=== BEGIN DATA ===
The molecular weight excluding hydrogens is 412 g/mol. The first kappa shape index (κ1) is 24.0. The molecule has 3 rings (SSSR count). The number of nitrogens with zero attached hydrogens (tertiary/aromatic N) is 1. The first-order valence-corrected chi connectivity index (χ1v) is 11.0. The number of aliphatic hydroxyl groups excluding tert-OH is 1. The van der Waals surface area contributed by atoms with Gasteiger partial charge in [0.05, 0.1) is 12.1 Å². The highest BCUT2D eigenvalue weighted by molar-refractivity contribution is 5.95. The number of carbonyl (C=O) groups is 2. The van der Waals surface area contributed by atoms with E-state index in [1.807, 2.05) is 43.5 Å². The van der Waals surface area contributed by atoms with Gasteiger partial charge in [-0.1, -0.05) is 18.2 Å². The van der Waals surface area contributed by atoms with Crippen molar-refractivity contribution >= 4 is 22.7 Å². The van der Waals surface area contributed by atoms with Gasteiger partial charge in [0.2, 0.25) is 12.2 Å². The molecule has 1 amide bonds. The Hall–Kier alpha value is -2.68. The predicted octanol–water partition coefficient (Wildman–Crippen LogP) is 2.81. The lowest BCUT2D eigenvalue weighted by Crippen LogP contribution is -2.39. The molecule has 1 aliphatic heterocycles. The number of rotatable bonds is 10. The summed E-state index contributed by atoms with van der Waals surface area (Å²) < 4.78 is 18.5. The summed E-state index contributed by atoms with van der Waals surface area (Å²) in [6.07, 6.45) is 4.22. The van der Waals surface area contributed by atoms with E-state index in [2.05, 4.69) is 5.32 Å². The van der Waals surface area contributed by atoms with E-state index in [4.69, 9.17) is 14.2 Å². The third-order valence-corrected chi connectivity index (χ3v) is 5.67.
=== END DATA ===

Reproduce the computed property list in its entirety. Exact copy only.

The molecular weight excluding hydrogens is 412 g/mol. The first kappa shape index (κ1) is 24.0. The molecule has 3 rings (SSSR count). The number of nitrogens with zero attached hydrogens (tertiary/aromatic N) is 1. The first-order valence-corrected chi connectivity index (χ1v) is 11.0. The number of aliphatic hydroxyl groups excluding tert-OH is 1. The van der Waals surface area contributed by atoms with Gasteiger partial charge in [0.05, 0.1) is 12.1 Å². The highest BCUT2D eigenvalue weighted by molar-refractivity contribution is 5.95. The number of carbonyl (C=O) groups is 2. The van der Waals surface area contributed by atoms with E-state index in [1.807, 2.05) is 43.5 Å². The van der Waals surface area contributed by atoms with Gasteiger partial charge in [-0.1, -0.05) is 18.2 Å². The van der Waals surface area contributed by atoms with Crippen molar-refractivity contribution >= 4 is 22.7 Å². The van der Waals surface area contributed by atoms with Gasteiger partial charge in [0.2, 0.25) is 12.2 Å². The molecule has 1 amide bonds. The Hall–Kier alpha value is -2.68. The predicted octanol–water partition coefficient (Wildman–Crippen LogP) is 2.81. The lowest BCUT2D eigenvalue weighted by Crippen LogP contribution is -2.39. The molecule has 1 aliphatic heterocycles. The number of rotatable bonds is 10. The summed E-state index contributed by atoms with van der Waals surface area (Å²) < 4.78 is 18.5. The summed E-state index contributed by atoms with van der Waals surface area (Å²) in [6.07, 6.45) is 4.22. The van der Waals surface area contributed by atoms with E-state index in [2.05, 4.69) is 5.32 Å². The van der Waals surface area contributed by atoms with E-state index in [4.69, 9.17) is 14.2 Å². The third-order valence-corrected chi connectivity index (χ3v) is 5.67.